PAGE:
Book review: All the light we cannot see

To be honest, I was half skeptical when I first read the synopsis of “All The Light We Cannot See” for I thought to myself, ‘How different could another World War Two story be?’ But I was happily proven otherwise because this 2015 Pulitzer Prize winner by Anthony Doerr is an absolute stunner.

War is arguably an institutional feature in the international society, a description that devoid of emotions and conjures up images of men in suits, negotiating tables and marching soldiers. This book takes war out of the hands of adults and thrusts them into that of children, blind French girl Marie-Laure and orphaned German boy Warner.

It maps the divergent paths they took during the Second World War, a period where they experience drastic changes and the pains of growing up. They were confronted with difficult decisions that people around them were making, but unknown to them was that these decisions were mainly made to shelter them from the harsh realities that were unfolding. In the years to come, these moments would continue haunt them for the rest of their lives. Continue reading

Book review: The Syria Dilemma

The Syrian crisis is now into its sixth year with tens of thousands killed and millions displaced. It is without a doubt one of the biggest humanitarian tragedy in modern times but has only in the past year received considerably more international attention.

Written in 2013, The Syria Dilemma is a collection of 21 essays edited by Nader Hashemi and Danny Postel to highlight the complexities and fragmentation in the then three-year-old civil war in Syria.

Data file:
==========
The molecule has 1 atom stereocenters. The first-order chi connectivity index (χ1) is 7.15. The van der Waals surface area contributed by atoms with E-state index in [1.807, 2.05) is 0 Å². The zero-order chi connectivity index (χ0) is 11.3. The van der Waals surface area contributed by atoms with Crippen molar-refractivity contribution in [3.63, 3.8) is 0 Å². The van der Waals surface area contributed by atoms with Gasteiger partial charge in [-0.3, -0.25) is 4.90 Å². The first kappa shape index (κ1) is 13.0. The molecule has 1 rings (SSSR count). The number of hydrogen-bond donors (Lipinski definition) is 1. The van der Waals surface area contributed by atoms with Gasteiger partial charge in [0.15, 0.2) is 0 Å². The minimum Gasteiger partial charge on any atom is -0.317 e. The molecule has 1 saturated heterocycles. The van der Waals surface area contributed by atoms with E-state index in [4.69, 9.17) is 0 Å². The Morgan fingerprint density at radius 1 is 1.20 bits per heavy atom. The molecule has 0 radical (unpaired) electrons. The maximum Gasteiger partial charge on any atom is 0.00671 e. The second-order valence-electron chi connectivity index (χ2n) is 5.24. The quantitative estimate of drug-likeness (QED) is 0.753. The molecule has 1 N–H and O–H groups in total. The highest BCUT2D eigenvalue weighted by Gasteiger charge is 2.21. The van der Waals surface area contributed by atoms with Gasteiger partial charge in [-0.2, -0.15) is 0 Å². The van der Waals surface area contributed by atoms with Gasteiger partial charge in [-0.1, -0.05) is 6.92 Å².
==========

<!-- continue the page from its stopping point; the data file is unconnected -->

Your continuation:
This got me interested to revisit earlier arguments that thinkers and academics made, including US President Barack Obama’s infamous “red line” comment where he declared that the Assad regime’s use of chemical weapons crosses a line that might trigger US military intervention. What struck me was how discussions had dramatically shifted in the past two years. In 2013, the Syrian problem and solution centered on the dictatorship of the Bashar al-Assad government; but today, he had been overshadowed by the brutality of the Islamic State (IS). Continue reading

Book review: Eleanor and Park

I have came across SO MANY raving reviews for this young adult title that was released last year, the most memorable though would be by John Green, author of “The Fault in Our Stars”:

“Eleanor & Park reminded me not just what it’s like to be young and in love with a girl, but also what it’s like to be young and in love with a book.”

After reading such comments, I was resolute in getting my hands on a copy of the book despite knowing that it is a romance novel, a genre that rarely floats my boat. And as highly expected, it did turn out to be a very lovely read by author Rainbow Rowell, which I thought would be in time to recommend for this Valentine’s Day.

The protagonists of this novel are a pair of high school misfits Eleanor Douglas and Park Sheridan who fell in love while sitting beside each other on the school bus. Cliché as the set-up might sound, what makes this book truly enjoyable is how most of us could in some ways or another relate to the emotions and struggles that the characters experienced while growing up.